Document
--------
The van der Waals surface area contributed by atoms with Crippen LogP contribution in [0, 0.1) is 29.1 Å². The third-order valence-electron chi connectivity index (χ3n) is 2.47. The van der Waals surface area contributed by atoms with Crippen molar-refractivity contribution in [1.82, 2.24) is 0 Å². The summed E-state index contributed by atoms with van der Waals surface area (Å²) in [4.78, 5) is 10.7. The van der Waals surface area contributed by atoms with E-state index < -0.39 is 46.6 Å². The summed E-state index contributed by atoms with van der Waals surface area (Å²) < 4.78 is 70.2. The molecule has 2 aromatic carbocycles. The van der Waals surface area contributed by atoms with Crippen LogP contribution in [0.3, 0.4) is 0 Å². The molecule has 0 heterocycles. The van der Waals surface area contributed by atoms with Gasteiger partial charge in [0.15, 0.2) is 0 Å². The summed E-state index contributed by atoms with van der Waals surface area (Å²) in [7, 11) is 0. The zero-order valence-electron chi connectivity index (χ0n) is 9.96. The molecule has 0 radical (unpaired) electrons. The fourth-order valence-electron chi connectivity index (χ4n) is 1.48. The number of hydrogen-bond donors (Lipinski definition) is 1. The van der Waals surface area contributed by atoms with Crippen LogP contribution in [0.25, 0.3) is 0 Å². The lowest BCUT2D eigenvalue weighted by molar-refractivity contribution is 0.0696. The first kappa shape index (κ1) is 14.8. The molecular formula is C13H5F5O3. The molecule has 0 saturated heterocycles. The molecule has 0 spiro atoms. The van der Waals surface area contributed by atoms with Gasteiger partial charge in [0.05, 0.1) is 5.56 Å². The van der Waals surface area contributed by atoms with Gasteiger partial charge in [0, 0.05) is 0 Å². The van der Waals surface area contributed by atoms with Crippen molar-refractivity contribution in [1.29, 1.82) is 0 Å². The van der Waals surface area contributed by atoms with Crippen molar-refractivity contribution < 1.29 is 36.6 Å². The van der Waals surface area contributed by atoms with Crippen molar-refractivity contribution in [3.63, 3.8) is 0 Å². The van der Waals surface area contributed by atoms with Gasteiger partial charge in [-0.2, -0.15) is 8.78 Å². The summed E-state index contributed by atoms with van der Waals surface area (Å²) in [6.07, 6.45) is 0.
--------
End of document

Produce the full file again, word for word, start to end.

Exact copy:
The van der Waals surface area contributed by atoms with Crippen LogP contribution in [0, 0.1) is 29.1 Å². The third-order valence-electron chi connectivity index (χ3n) is 2.47. The van der Waals surface area contributed by atoms with Crippen molar-refractivity contribution in [1.82, 2.24) is 0 Å². The summed E-state index contributed by atoms with van der Waals surface area (Å²) in [4.78, 5) is 10.7. The van der Waals surface area contributed by atoms with E-state index < -0.39 is 46.6 Å². The summed E-state index contributed by atoms with van der Waals surface area (Å²) < 4.78 is 70.2. The molecule has 2 aromatic carbocycles. The van der Waals surface area contributed by atoms with Crippen LogP contribution in [0.3, 0.4) is 0 Å². The molecule has 0 heterocycles. The van der Waals surface area contributed by atoms with Gasteiger partial charge in [0.15, 0.2) is 0 Å². The summed E-state index contributed by atoms with van der Waals surface area (Å²) in [7, 11) is 0. The zero-order valence-electron chi connectivity index (χ0n) is 9.96. The molecule has 0 radical (unpaired) electrons. The fourth-order valence-electron chi connectivity index (χ4n) is 1.48. The number of hydrogen-bond donors (Lipinski definition) is 1. The van der Waals surface area contributed by atoms with Crippen LogP contribution in [0.25, 0.3) is 0 Å². The lowest BCUT2D eigenvalue weighted by molar-refractivity contribution is 0.0696. The first kappa shape index (κ1) is 14.8. The molecular formula is C13H5F5O3. The molecule has 0 saturated heterocycles. The molecule has 0 spiro atoms. The van der Waals surface area contributed by atoms with Gasteiger partial charge in [0.05, 0.1) is 5.56 Å². The van der Waals surface area contributed by atoms with Gasteiger partial charge in [0, 0.05) is 0 Å². The van der Waals surface area contributed by atoms with Crippen molar-refractivity contribution in [1.29, 1.82) is 0 Å². The van der Waals surface area contributed by atoms with Crippen molar-refractivity contribution < 1.29 is 36.6 Å². The van der Waals surface area contributed by atoms with Crippen molar-refractivity contribution in [3.63, 3.8) is 0 Å². The van der Waals surface area contributed by atoms with Gasteiger partial charge in [-0.2, -0.15) is 8.78 Å². The summed E-state index contributed by atoms with van der Waals surface area (Å²) in [6.07, 6.45) is 0.